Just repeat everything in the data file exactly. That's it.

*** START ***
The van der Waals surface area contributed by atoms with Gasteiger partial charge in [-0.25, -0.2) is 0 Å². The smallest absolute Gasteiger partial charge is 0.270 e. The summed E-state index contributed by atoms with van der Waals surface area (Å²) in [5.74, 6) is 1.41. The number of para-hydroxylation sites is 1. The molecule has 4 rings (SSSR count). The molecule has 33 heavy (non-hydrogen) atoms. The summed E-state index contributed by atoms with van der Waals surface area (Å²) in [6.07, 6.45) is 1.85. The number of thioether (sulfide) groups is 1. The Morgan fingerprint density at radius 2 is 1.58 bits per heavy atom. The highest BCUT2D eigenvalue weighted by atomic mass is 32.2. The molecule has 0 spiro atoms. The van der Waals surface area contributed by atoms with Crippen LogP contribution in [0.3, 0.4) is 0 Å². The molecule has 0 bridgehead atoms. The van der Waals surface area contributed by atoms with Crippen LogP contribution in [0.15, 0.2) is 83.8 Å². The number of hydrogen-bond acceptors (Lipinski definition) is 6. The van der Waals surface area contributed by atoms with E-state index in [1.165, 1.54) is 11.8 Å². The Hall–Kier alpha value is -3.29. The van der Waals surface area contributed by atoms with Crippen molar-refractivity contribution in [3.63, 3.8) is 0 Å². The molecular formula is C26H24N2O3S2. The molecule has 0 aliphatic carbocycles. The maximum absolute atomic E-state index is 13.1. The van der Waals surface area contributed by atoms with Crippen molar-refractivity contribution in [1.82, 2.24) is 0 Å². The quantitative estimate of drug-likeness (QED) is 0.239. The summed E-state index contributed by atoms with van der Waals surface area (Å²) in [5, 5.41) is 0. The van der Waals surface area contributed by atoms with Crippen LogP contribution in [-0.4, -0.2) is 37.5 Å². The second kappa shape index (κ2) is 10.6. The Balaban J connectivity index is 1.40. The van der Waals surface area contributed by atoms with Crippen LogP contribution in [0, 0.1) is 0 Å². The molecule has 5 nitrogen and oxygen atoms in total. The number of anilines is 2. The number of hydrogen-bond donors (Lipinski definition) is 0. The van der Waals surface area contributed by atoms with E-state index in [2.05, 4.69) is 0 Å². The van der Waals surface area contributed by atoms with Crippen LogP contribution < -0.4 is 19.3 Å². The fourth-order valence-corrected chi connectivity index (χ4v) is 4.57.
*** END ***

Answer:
The van der Waals surface area contributed by atoms with Gasteiger partial charge in [-0.25, -0.2) is 0 Å². The smallest absolute Gasteiger partial charge is 0.270 e. The summed E-state index contributed by atoms with van der Waals surface area (Å²) in [5.74, 6) is 1.41. The number of para-hydroxylation sites is 1. The molecule has 4 rings (SSSR count). The molecule has 33 heavy (non-hydrogen) atoms. The summed E-state index contributed by atoms with van der Waals surface area (Å²) in [6.07, 6.45) is 1.85. The number of thioether (sulfide) groups is 1. The Morgan fingerprint density at radius 2 is 1.58 bits per heavy atom. The highest BCUT2D eigenvalue weighted by atomic mass is 32.2. The molecule has 0 spiro atoms. The van der Waals surface area contributed by atoms with Crippen LogP contribution in [0.3, 0.4) is 0 Å². The molecule has 0 bridgehead atoms. The van der Waals surface area contributed by atoms with Crippen LogP contribution in [0.15, 0.2) is 83.8 Å². The number of hydrogen-bond acceptors (Lipinski definition) is 6. The van der Waals surface area contributed by atoms with E-state index in [1.165, 1.54) is 11.8 Å². The Hall–Kier alpha value is -3.29. The van der Waals surface area contributed by atoms with Crippen molar-refractivity contribution in [3.63, 3.8) is 0 Å². The molecular formula is C26H24N2O3S2. The molecule has 0 aliphatic carbocycles. The maximum absolute atomic E-state index is 13.1. The van der Waals surface area contributed by atoms with Crippen molar-refractivity contribution in [1.82, 2.24) is 0 Å². The quantitative estimate of drug-likeness (QED) is 0.239. The summed E-state index contributed by atoms with van der Waals surface area (Å²) in [5, 5.41) is 0. The van der Waals surface area contributed by atoms with Crippen LogP contribution in [-0.4, -0.2) is 37.5 Å². The second kappa shape index (κ2) is 10.6. The Balaban J connectivity index is 1.40. The van der Waals surface area contributed by atoms with Crippen LogP contribution in [0, 0.1) is 0 Å². The molecule has 5 nitrogen and oxygen atoms in total. The number of anilines is 2. The number of hydrogen-bond donors (Lipinski definition) is 0. The van der Waals surface area contributed by atoms with E-state index in [2.05, 4.69) is 0 Å². The van der Waals surface area contributed by atoms with Crippen LogP contribution < -0.4 is 19.3 Å². The fourth-order valence-corrected chi connectivity index (χ4v) is 4.57.